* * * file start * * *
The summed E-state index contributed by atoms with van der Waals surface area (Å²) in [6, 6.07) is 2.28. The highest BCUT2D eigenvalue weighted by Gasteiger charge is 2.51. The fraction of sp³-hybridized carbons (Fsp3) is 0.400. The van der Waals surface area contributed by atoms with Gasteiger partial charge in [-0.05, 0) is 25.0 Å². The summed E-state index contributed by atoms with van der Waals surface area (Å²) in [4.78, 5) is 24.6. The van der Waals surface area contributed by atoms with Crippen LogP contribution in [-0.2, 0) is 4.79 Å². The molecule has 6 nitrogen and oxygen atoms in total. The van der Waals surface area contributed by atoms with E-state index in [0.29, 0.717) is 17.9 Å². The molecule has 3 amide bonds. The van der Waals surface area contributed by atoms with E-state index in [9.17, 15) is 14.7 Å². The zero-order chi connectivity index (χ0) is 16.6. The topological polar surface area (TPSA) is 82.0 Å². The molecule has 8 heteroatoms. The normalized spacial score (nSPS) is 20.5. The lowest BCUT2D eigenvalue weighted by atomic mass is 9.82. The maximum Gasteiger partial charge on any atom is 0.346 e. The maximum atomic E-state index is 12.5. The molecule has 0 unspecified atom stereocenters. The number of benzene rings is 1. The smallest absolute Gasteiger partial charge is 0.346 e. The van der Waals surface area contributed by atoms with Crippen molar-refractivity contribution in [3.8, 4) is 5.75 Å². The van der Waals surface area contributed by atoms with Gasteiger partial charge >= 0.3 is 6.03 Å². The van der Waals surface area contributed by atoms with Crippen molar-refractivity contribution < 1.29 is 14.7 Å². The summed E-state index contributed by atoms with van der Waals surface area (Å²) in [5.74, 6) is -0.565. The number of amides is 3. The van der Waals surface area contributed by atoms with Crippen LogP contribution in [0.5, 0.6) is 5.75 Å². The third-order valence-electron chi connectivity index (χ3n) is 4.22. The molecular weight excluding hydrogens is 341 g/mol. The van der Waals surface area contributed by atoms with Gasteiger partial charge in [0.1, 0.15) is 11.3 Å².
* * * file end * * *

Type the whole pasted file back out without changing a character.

The summed E-state index contributed by atoms with van der Waals surface area (Å²) in [6, 6.07) is 2.28. The highest BCUT2D eigenvalue weighted by Gasteiger charge is 2.51. The fraction of sp³-hybridized carbons (Fsp3) is 0.400. The van der Waals surface area contributed by atoms with Gasteiger partial charge in [-0.05, 0) is 25.0 Å². The summed E-state index contributed by atoms with van der Waals surface area (Å²) in [4.78, 5) is 24.6. The van der Waals surface area contributed by atoms with Crippen LogP contribution in [-0.2, 0) is 4.79 Å². The molecule has 6 nitrogen and oxygen atoms in total. The van der Waals surface area contributed by atoms with E-state index in [0.29, 0.717) is 17.9 Å². The molecule has 3 amide bonds. The van der Waals surface area contributed by atoms with E-state index in [9.17, 15) is 14.7 Å². The zero-order chi connectivity index (χ0) is 16.6. The topological polar surface area (TPSA) is 82.0 Å². The molecule has 8 heteroatoms. The normalized spacial score (nSPS) is 20.5. The lowest BCUT2D eigenvalue weighted by atomic mass is 9.82. The maximum Gasteiger partial charge on any atom is 0.346 e. The maximum atomic E-state index is 12.5. The molecule has 0 unspecified atom stereocenters. The number of benzene rings is 1. The smallest absolute Gasteiger partial charge is 0.346 e. The van der Waals surface area contributed by atoms with Crippen molar-refractivity contribution in [3.8, 4) is 5.75 Å². The van der Waals surface area contributed by atoms with Gasteiger partial charge >= 0.3 is 6.03 Å². The van der Waals surface area contributed by atoms with Crippen molar-refractivity contribution < 1.29 is 14.7 Å². The summed E-state index contributed by atoms with van der Waals surface area (Å²) in [5.74, 6) is -0.565. The number of amides is 3. The van der Waals surface area contributed by atoms with Crippen LogP contribution in [0.5, 0.6) is 5.75 Å². The third-order valence-electron chi connectivity index (χ3n) is 4.22. The molecular weight excluding hydrogens is 341 g/mol. The van der Waals surface area contributed by atoms with Gasteiger partial charge in [0.1, 0.15) is 11.3 Å².